Hair Testing – What It’s Good For, What It’s Not Good For - Horse Racing News | Paulick Report

Hair Testing – What It’s Good For, What It’s Not Good For

The braids of Steve Asmussen trainee Midnight Bourbon.

After last weekend's revelation that Kentucky Derby winner Medina Spirit had tested positive for betamethasone post-race, trainer Bob Baffert outlined a few different methods for figuring out how the drug got into the horse's system, including hair testing the horse to look for the presence of the drug. On Tuesday, it seemed the need for investigative work was through, since Baffert admitted the horse had indeed been treated with a topical prescription that contained betamethasone.

Still, his suggestion raised questions about how hair testing can help in cases like that of Medina Spirit. Many have hoped hair testing would be the next great advance in racing's drug testing program, able to detect what blood tests cannot.

Hold your horses, experts say.

Using hair to detect the presence of drugs works because a strand of hair contains melanin, which gives it color and which carries a slight negative ionic charge. That means that when drugs go through a horse's system, those with a slightly positive ionic charge bind to the melanin of the hair at the base where it's growing out from the horse's skin. Laboratories can find the resulting band of the drug in question sitting crossways inside the hair shaft if they have a sample of the hair. Horses with black hair will bind drugs easily; those with less melanin in their hair, like grays and roans, do not retain drug remnants in that hair as readily.

Only the drugs with a slightly positive charge are going to bind to hair well enough to be detected. Dr. Rick Sams, equine drug testing expert and former lab director for HFL Sport Science, said this works well for certain types of drugs.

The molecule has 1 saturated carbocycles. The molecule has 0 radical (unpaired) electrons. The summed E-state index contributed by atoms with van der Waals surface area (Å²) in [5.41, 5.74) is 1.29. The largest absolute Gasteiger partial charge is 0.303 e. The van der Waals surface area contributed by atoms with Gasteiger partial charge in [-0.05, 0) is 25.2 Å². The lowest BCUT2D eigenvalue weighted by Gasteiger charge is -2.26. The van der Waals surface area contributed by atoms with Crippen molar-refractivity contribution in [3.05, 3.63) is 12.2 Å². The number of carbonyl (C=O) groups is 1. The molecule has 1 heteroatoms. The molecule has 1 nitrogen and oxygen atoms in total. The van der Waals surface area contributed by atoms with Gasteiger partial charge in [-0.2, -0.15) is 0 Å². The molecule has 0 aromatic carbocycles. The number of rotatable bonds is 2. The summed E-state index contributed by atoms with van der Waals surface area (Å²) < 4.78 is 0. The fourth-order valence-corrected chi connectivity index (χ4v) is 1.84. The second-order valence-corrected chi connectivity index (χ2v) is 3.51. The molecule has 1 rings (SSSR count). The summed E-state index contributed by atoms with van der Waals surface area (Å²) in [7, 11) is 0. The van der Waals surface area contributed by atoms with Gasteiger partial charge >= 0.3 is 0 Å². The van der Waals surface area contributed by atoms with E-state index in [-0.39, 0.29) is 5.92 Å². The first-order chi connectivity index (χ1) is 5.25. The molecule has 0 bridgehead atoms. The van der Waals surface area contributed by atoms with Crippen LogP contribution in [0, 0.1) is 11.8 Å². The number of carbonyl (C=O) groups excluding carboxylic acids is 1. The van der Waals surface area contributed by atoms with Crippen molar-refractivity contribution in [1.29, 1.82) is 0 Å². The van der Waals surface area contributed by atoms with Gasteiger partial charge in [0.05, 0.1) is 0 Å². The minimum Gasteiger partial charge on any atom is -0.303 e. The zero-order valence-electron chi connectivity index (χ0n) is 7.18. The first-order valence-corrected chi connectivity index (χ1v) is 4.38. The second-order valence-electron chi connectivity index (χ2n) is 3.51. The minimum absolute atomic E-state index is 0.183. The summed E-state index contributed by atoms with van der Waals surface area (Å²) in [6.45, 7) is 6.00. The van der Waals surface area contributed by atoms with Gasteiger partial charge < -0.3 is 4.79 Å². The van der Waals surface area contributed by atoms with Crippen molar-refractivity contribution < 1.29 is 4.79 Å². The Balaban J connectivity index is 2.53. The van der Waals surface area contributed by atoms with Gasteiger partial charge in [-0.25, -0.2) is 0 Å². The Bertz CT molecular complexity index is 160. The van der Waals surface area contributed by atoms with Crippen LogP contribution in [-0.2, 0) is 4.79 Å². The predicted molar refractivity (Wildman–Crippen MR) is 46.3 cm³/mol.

“Clenbuterol has a negative charge on it, it binds to melanin and it can be detected at a very low level because a lot of it binds to the hair,” said Sams. “Negatively-charged substances like flunixin, like phenylbutazone, are repelled by the negative charge on melanin and do not readily bind to the hair sample even though the blood concentration may be substantially higher than the concentration of substances like clenbuterol.”

Steroids – both anabolics and corticosteroids – are neutral, so they're not attracted to hair. Anabolic steroids are excreted through skin glands and may appear on the outside, rather than the inside, of the hair shaft, but that makes it difficult to say whether a horse was exposed to the steroid externally or internally.

A hair test would probably not detect a corticosteroid like betamethasone in a horse, because it wouldn't bind well to the melanin. If hair testing had been done on Medina Spirit, it wouldn't show the drug but that would be because it couldn't, not because it had never been given.

Then there's the question of gathering that hair sample.

“There are lots of challenges with hair testing that would need to be addressed and standardized,” said Scollay. “For example, I'm terrible at pulling manes, just terrible. I have a hard time with one pull or even two pulls getting a sufficient sample. I'm pulling and pulling and pulling and I finally get what I need. There are some people who just use scissors. If you look at those samples, they're not necessarily even cuts. If you're at the laboratory, you don't know how much hair remained on the neck between the site of the cut and the hair follicle itself.”